You probably see where I’m coming from by now. So, you say: “What does Clemmer think about all this policing of public (and now private) speech?” Well, Regarding my novels, again, remember these are works of science fiction! I’m an author. Look, the things I state in the books as how that world is, aren’t always true in the real world! Look, it’s Science Fiction. Anything can be true in the world the author created. It’s his or her universe. I’d think that would go without saying. Don’t like it? Don’t read it. Don’t agree with the worldview of the characters? They’re made up. Not real. I’m not sure an AI can be racist, anyway.
“George Lucas is a fascist because the Empire yadda yadda” is a pretty dumb take, don’t you think?
Again, what about activities in the real world? What if I want to foment change in an organization? Say I join the Libertarian party. (Well, rejoin it.) What if Mr. John L Clemmer has a plan. He sees room for improvement. So, he tries to fit in with the current positions of the party, to be accepted, and then later make changes from within? What if my positions on immigration don’t match the group’s, but perhaps do align with a plurality of the electorate’s?
Without context and understanding what someone is trying to achieve, you aren’t being fair in maligning them for being part of an organization.
Let’s think about it. Just because someone knows someone who knows someone that doesn’t mean the person agrees with the last person or should “disavow” because of some distant degree of separation. If John Lee Clemmer’s best friend’s brother is an awful person, does John have to get rid of his best friend? Why? He tolerates this brother perhaps because they are like an extended family. Would we seriously consider telling him to “disavow” and break it off with his own family? Well, sometimes, perhaps, but just because of what this guy’s brother thought or said? Not because of any criminal act? Seems very odd and selfish. And short-sighted. I’d be more inclined to give advice and set a good example.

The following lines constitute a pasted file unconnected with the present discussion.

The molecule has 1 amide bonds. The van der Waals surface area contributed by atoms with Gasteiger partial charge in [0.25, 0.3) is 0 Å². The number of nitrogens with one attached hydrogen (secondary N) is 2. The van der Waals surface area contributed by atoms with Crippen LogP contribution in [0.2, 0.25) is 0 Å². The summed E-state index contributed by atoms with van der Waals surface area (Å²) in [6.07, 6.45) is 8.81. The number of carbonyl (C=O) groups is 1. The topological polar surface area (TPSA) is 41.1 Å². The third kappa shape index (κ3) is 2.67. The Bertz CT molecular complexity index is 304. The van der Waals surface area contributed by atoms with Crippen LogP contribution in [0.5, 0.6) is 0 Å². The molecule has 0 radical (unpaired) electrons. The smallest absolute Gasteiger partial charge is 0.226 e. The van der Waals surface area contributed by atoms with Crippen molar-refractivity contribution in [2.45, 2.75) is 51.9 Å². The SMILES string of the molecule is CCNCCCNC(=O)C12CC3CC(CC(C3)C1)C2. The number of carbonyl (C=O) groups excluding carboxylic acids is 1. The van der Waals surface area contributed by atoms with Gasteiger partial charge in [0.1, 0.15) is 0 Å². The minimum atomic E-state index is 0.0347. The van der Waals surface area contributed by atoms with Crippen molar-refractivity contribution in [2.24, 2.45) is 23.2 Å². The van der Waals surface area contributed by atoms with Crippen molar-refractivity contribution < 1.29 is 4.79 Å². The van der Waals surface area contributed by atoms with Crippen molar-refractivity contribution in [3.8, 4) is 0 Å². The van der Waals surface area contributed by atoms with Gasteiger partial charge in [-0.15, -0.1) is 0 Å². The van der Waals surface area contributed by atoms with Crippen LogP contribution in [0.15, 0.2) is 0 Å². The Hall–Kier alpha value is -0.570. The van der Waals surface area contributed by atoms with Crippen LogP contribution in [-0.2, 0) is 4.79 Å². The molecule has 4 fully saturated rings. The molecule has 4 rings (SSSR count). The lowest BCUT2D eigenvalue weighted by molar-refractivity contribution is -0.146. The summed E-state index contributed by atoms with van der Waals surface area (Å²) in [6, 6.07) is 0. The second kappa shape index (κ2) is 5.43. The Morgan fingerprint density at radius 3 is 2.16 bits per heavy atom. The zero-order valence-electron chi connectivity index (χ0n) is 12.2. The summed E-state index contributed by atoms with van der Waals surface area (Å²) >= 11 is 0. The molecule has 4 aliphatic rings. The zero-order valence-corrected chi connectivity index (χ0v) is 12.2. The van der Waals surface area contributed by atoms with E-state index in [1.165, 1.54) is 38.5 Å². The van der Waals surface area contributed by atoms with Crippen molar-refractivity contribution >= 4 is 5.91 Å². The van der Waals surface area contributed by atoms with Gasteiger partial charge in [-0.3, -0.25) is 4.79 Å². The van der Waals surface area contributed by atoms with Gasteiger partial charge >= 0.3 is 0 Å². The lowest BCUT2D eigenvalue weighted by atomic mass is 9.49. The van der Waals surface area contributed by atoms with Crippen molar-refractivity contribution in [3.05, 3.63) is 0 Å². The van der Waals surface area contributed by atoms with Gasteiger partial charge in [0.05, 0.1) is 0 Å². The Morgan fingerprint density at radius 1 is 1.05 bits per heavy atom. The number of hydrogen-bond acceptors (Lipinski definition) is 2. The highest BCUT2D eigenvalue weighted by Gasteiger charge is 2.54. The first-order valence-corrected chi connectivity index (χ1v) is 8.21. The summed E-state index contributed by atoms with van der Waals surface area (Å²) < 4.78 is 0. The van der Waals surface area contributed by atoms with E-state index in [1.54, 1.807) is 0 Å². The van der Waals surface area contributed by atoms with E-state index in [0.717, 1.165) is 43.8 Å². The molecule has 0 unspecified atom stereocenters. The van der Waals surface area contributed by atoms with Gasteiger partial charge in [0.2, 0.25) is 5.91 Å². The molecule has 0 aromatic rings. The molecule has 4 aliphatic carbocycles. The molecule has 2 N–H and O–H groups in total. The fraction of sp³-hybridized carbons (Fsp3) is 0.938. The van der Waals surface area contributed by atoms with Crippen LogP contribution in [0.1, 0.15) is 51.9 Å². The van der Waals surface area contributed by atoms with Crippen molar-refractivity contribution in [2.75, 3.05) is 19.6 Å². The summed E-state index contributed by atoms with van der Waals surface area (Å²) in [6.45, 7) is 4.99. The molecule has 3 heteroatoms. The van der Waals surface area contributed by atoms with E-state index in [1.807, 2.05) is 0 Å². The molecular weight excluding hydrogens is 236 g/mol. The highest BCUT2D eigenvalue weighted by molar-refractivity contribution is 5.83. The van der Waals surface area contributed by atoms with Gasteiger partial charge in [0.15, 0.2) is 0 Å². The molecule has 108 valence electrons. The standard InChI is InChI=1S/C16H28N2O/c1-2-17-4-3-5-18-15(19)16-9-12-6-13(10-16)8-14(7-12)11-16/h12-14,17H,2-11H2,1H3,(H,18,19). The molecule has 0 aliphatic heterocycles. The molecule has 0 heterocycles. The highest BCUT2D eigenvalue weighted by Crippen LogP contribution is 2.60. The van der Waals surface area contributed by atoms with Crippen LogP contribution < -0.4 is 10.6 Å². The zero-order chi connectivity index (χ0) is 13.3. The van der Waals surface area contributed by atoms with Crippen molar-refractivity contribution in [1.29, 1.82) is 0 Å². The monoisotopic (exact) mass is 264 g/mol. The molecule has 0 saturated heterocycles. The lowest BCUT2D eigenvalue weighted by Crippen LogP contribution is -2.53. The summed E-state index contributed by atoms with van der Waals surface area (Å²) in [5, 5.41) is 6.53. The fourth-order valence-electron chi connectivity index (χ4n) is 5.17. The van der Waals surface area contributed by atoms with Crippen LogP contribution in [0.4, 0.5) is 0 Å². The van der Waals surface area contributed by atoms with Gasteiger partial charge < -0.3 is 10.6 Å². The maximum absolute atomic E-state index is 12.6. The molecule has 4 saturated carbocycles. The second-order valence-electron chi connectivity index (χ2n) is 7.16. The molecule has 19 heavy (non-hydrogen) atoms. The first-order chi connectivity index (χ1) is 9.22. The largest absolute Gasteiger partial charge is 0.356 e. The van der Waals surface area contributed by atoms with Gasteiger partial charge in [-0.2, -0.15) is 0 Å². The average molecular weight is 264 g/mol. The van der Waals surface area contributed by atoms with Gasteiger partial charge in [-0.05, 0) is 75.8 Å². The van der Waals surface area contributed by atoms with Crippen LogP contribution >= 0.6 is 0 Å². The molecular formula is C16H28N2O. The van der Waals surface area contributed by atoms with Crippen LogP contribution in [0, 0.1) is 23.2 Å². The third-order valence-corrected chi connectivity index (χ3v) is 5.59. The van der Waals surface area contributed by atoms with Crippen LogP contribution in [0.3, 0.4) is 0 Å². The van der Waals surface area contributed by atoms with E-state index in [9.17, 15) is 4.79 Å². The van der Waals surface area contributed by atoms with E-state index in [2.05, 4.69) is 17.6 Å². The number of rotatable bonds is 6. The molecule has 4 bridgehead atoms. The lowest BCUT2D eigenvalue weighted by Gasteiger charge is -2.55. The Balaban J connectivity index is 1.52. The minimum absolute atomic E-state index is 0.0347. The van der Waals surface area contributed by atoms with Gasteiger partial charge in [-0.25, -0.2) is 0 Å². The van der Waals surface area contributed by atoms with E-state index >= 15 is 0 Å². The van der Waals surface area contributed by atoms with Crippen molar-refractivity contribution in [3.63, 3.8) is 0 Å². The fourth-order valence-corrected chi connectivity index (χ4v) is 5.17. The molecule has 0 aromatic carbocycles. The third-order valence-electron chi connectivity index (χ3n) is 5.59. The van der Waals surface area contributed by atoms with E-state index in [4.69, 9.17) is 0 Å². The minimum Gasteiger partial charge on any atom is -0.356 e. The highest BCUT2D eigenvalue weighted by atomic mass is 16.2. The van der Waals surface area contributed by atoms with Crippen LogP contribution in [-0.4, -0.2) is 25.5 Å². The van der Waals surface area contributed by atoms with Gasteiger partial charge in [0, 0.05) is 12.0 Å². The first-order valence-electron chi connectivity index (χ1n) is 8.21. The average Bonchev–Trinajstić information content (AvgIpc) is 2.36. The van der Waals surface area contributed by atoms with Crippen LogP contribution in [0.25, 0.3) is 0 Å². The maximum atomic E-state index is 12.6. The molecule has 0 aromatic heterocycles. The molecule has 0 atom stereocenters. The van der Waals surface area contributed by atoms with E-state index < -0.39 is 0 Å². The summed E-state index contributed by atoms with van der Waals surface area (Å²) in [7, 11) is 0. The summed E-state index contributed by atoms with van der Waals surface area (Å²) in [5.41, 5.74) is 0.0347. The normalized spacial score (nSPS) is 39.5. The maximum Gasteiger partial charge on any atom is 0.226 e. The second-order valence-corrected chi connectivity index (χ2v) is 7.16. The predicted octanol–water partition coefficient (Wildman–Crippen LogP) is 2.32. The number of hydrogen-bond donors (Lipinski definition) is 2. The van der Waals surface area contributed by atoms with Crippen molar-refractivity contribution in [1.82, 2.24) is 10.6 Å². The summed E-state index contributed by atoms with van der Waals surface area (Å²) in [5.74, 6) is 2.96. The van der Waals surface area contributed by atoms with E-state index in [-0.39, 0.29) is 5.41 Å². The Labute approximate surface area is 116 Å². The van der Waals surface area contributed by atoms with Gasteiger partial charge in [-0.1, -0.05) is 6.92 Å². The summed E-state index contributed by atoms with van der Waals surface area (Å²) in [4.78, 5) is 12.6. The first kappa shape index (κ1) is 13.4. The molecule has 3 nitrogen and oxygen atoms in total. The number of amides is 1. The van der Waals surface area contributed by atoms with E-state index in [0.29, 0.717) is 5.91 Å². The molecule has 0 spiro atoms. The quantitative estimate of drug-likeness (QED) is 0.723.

Suppose, hypothetically, that I associate with people you hate. In a group, even. Look, I can agree with some things a group, organization, or political party has ideas on, without agreeing with all of it. Not agreeing with every position every member has is expected. That’s the nature of groups. Some members may not be as good a person as I am. That doesn’t make me a bad person. Trying to steer a group in a better direction makes me a good person.
It’s an irrational position that all groups are homogenous and everyone thinks (or has to think) the same way. Promoting some of the good ideas a group has doesn’t equal propaganda. It wouldn’t make me a propagandist. It’s kind of insulting and unrealistic and dogmatic, aggressively asserting someone agrees and supports the positions of a group, and if they don’t, they have some obligation to bail out and “disavow”? An outside demand from some aggressive attacker shouldn’t have that sort of weight.